Far East Consortium’s David Chiu says Hong Kong is Asia’s ‘best investment destination’
Chairman insists Hong Kong property ‘still reachable’ for middle-income couples, as long as interest rates remain low
The second son of Hong Kong entertainment tycoon Deacon Chiu Te-ken, David Chiu Tat-cheong took a very different career path to his father, moving to Malaysia in the 1980s and founding Malaysia Land Holdings.
He built the business into one of the country’s largest real estate developers, before returning to Hong Kong in 2000, and now his Far East Consortium International has grown into one of Asia’s largest developers and hotel operators, with operations in Hong Kong, mainland China, Singapore, Malaysia and Australia, and most recently the United Kingdom.
With decades of overseas experience under his belt, Chiu insists Hong Kong is still the best investment destination, with home prices unlikely to drop anytime soon.
How do you view the Hong Kong property market?
It has already recovered, after declined around 10 per cent from late last year until August this year. Unless there is a significant rise in interest rates, home prices in Hong Kong are very unlikely to see any correction.
We have been eager to buy land in Hong Kong and have won some plots. Hong Kong is the best investment destination, with nowhere in Asia like it. It’s safe, has a sound legal system, transparent policies and low taxes.
Definitely we want more – but we don’t chase expensive land blindly. The whole world is printing too much money, pushing up asset prices. We face increasing competition in Hong Kong for land from cash-rich mainland developers.
Is it a good time for home buyers to enter the Hong Kong market?
As long as interest rates don’t go up, it is still sensible for people to buy a flat in Hong Kong. Currently many developers are providing mortgages at very low interest rates, which is good. It makes sense for Hong Kong buyers to borrow from local developers.
The Hong Kong property market’s biggest problem is the cost of construction, which is the highest in the world, even more expensive than in Australia or the UK.
Currently foreign labour is blocked from working in Hong Kong, fearing they will take local jobs. But I think the government should allow more people into Hong Kong, especially to work on infrastructure projects, so more local workers can be available for local developers, and ease construction costs.
Some people say the high home prices are now preventing our talented young people from staying – what’s your opinion?
The most thriving industry in Hong Kong is finance, and the sector’s pay levels are the highest too. But many finance workers have been forced to move to Singapore to find affordable housing. That shows the market is too expensive.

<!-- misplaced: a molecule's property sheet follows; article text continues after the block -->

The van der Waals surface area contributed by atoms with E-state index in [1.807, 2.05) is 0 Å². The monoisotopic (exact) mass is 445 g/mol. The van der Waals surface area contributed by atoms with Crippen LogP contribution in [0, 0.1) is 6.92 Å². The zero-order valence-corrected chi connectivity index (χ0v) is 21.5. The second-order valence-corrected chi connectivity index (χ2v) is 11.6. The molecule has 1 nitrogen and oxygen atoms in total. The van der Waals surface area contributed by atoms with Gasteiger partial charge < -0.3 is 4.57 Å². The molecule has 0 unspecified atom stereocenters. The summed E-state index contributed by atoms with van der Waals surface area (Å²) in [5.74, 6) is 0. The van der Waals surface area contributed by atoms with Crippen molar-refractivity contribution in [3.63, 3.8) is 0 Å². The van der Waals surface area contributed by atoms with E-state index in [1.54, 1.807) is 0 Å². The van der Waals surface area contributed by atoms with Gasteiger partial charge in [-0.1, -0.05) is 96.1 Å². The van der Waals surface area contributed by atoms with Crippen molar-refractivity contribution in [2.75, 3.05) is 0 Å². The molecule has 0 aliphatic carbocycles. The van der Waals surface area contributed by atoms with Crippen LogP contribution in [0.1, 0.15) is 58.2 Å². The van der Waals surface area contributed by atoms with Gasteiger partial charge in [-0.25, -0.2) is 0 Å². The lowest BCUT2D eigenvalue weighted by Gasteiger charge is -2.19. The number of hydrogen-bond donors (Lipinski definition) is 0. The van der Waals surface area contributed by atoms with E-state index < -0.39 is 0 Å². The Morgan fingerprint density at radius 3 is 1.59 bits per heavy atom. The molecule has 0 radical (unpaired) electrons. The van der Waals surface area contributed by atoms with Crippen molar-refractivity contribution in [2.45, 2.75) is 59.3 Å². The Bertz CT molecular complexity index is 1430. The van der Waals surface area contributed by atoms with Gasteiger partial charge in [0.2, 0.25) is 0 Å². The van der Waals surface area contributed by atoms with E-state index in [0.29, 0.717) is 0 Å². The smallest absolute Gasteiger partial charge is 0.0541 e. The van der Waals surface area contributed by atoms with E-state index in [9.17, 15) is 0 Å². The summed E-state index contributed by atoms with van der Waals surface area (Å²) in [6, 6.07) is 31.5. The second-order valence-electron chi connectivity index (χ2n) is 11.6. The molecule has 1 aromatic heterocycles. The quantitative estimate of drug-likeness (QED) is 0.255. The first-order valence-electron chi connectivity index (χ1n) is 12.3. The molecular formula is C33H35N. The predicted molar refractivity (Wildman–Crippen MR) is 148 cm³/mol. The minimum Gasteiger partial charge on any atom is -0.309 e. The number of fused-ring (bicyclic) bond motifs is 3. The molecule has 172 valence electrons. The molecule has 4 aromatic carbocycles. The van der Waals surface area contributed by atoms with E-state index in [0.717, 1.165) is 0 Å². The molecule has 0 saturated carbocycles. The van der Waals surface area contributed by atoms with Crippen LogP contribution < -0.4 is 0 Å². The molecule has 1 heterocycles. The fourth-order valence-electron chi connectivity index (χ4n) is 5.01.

In a low interest rate environment, a unit costing HK$8 million is still reachable for middle-income working couples, if they both have jobs.
But that HK$8 million only buys you a 400-650 square feet flat in Hong Kong, and that size isn’t comfortable, if you need two bedrooms.
The ideal price is HK$10,000 per square feet, so the living space can reach 800 square feet. I know that’s very unlikely to happen, as long as construction costs remain so high.
To be fair, the Hong Kong government has done its best to increase land supply. It has found some very remote land to sell and accelerated approval processes. Although prices in Hong Kong haven’t declined, the growth pace is slow compared with Shenzhen or Shanghai.
Hong Kong is a small place subject to external influences. Interest rates are low and so many wealthy mainlanders come here to buy properties, and Hong Kong doesn’t have a say in this.
But this is Hong Kong’s uniqueness – it’s open and free. If you try and control prices, there won’t be a free Hong Kong. So we have to accept that.
One thing the Hong Kong government can do better is increase the supply of public housing. Singapore has a sound long-term plan for affordable homes.
What’s Far East Consortium International’s strategy?
Four years ago we were focusing on building hotels, but in recent years we have changed our strategy to focus on property development. Our business plan is clear: generate sales from property development, and rentals from car parks and hotels.
We have adopted separate regional strategies for Hong Kong, mainland China, Australia, Malaysia, Singapore, the United Kingdom and New Zealand.
That diversity makes us flexible, without the need to enter any market we consider too expensive.
Hong Kong and the mainland are hot markets, and even Australia is becoming expensive – so we are considering Singapore and the UK now, which we believe are undervalued.
Although our core business is property development, we seek long-term returns, and our team has been searching for car-park investment opportunities around the world. Our goal is to provide shareholders with stable long-term dividends.